Brandon had a great post over at Siris the other day dealing with modesty. He rightly points out that the way in which we talk about "modest dress" in our current day and age is actually only a small subset of the issue which was traditionally discussed. Modesty was primarily discussed not in terms of being overly revealing but rather in terms of vaingloriousness. Another too-seldom-discussed point which came up for discussion, however, was the difference between moral law and moral prudence.
In our modern culture there is a great tendency to behave as if all moral questions are relative. "Well, that's not right for me, but of course for some other person in some other culture..." Christians rightly react against this and point out that certain actions are wrong in and of themselves, although someone's knowledge or culture may make them less culpable for violating such moral laws.
However, having found the moral hammer, as it were, there's a certain temptation to see every moral situation as a nail. And yet, not everything that you might advise someone not to do for moral reasons is inherently immoral. Indeed, many aren't. Many are instead morally imprudent.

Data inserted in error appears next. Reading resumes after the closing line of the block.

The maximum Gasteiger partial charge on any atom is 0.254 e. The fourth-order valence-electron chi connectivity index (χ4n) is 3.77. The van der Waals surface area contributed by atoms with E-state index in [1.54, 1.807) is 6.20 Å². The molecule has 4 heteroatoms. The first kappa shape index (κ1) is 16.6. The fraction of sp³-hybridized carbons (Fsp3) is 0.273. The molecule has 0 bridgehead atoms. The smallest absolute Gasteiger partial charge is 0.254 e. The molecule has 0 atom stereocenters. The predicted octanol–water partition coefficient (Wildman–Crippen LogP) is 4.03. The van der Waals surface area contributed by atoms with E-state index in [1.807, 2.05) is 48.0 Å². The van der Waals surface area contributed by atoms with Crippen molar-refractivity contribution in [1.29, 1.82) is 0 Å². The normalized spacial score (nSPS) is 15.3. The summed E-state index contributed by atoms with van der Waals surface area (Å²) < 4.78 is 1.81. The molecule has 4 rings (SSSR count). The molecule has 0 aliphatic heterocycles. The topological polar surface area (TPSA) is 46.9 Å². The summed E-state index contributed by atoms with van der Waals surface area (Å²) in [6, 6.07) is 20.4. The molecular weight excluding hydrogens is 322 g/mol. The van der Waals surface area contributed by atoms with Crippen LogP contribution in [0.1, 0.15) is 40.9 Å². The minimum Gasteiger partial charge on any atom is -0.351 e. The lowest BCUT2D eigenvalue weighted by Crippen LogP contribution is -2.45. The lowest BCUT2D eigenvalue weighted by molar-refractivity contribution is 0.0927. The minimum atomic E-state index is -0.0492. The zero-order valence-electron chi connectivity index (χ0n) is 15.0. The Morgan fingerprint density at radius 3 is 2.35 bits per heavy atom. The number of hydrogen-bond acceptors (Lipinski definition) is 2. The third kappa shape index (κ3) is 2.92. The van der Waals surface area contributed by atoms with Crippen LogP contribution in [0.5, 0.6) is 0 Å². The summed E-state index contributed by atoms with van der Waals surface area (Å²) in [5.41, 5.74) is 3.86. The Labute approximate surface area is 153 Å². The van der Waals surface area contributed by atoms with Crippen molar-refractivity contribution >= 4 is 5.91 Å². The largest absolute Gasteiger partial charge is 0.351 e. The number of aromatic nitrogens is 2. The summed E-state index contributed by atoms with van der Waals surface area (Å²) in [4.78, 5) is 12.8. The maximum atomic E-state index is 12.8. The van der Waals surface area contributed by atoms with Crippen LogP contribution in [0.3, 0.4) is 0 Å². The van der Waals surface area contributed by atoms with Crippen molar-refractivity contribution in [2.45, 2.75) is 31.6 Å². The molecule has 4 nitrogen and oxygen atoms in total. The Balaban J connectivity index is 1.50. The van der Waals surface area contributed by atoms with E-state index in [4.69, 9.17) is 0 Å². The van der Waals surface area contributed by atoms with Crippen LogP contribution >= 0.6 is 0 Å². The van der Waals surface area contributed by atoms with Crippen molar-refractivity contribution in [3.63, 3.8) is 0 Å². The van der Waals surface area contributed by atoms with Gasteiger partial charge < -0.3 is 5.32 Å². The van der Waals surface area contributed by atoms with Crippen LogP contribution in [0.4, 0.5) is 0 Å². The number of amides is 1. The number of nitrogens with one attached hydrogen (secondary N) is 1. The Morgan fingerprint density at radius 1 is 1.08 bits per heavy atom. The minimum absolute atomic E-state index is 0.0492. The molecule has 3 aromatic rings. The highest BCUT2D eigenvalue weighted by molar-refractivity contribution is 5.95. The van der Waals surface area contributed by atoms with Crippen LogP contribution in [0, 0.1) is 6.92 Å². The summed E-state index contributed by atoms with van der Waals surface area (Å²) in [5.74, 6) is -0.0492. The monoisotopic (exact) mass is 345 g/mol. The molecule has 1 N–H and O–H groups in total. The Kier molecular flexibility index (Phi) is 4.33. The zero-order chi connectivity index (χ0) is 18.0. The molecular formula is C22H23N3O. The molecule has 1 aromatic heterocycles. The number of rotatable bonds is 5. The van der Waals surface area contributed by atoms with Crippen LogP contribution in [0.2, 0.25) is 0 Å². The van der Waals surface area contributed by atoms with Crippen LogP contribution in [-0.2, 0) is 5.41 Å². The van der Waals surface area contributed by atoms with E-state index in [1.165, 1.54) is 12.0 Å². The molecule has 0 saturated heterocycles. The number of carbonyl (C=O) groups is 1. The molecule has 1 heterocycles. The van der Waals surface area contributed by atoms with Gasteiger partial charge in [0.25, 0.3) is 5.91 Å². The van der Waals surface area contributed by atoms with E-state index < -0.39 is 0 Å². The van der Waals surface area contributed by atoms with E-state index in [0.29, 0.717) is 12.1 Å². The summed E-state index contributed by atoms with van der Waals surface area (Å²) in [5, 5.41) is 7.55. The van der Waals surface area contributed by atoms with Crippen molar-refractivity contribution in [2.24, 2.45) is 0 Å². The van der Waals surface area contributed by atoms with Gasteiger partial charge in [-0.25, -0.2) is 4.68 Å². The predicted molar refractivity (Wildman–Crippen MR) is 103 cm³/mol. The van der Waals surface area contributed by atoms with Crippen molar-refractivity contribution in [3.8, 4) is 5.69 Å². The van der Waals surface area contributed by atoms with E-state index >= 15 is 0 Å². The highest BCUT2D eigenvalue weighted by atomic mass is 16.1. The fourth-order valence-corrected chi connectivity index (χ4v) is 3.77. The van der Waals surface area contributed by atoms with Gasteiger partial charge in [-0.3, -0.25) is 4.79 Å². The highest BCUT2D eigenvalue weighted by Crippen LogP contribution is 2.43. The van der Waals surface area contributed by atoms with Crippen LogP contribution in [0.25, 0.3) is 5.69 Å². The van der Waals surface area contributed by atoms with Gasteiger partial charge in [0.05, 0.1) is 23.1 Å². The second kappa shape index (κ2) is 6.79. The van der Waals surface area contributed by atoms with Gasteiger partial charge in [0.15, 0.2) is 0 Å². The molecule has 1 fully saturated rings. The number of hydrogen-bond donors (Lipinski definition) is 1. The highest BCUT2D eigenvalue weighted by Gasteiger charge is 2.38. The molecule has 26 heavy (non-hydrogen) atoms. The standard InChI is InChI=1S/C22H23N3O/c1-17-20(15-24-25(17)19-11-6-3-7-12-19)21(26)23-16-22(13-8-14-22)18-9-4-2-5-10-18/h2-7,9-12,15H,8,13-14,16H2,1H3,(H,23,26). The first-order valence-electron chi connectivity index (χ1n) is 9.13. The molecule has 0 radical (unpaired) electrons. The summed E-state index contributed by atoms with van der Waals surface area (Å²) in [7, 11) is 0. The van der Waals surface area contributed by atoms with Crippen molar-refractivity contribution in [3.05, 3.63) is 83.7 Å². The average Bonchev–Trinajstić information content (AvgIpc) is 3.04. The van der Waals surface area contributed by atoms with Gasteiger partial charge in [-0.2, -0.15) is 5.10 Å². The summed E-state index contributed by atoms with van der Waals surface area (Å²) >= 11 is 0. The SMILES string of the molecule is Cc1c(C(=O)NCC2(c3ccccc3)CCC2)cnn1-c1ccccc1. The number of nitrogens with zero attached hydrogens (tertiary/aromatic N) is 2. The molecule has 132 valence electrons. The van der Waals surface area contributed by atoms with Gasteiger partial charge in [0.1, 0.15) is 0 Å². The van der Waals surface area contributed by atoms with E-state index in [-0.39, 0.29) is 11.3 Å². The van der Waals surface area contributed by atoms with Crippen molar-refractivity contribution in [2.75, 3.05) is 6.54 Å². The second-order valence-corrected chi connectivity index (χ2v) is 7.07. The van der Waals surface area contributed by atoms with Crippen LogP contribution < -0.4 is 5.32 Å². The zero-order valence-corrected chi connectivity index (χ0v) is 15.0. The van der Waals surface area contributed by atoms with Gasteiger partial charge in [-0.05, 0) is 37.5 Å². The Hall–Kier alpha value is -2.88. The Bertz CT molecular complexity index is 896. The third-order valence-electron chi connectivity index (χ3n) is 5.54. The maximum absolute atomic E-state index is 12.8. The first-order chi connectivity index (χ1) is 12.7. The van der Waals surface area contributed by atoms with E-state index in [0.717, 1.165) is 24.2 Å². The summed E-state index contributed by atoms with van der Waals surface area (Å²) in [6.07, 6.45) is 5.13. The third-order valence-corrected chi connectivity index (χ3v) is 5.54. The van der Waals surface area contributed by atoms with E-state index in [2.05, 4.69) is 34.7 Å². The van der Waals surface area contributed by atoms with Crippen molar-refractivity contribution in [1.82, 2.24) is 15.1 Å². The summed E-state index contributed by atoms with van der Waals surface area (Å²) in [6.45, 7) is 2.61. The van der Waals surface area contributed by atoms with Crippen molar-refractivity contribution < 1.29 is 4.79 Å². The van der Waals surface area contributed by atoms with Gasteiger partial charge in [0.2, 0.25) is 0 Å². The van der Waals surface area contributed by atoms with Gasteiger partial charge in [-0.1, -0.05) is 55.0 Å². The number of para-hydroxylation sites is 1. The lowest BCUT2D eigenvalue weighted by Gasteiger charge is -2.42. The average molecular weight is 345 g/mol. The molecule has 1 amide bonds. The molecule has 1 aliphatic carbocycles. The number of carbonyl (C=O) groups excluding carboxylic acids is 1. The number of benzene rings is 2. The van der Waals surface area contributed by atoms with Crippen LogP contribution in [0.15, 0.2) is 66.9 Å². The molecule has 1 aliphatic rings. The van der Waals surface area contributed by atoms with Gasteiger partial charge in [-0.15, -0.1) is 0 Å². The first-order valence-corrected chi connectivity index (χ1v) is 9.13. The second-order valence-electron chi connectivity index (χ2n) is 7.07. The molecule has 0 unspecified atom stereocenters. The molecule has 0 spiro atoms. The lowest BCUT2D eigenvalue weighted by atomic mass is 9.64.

I think part of what causes the confusion is that we fall into the habit of thinking of things which we tell people not to do (or which we choose not to do) as simply being bad. For instance, when I take my daughters shopping, I shoot down outfits which I consider to look sexually suggestive, whether it's by the cut and fit or by featuring phrases I consider inappropriate. (Aside from obvious things like the large "JUICY" across the bottom, the two I recall striking me as most appalling were "Sweet Tart" and "Melts In The Mouth" on snug little tween shirts.)
However, the reason I don't let them buy those clothes (whose defects at 10 and 11 they are oblivious to) is not that it would be sinful to wear those clothes, but rather because it would be imprudent. You do not have a moral obligation not to wear such clothes, and someone might very well wear them quite blamelessly, so it's important that you do not assume that someone who is not following your prudential standards is doing wrong or lacking in morals. However, that doesn't mean that it's the best choice.
Unfortunately, this idea of prudence seems to be very difficult for many people. In our liberty-based culture, people seem to want to think that either no one should do something, or else there is no reason why you shouldn't do it.
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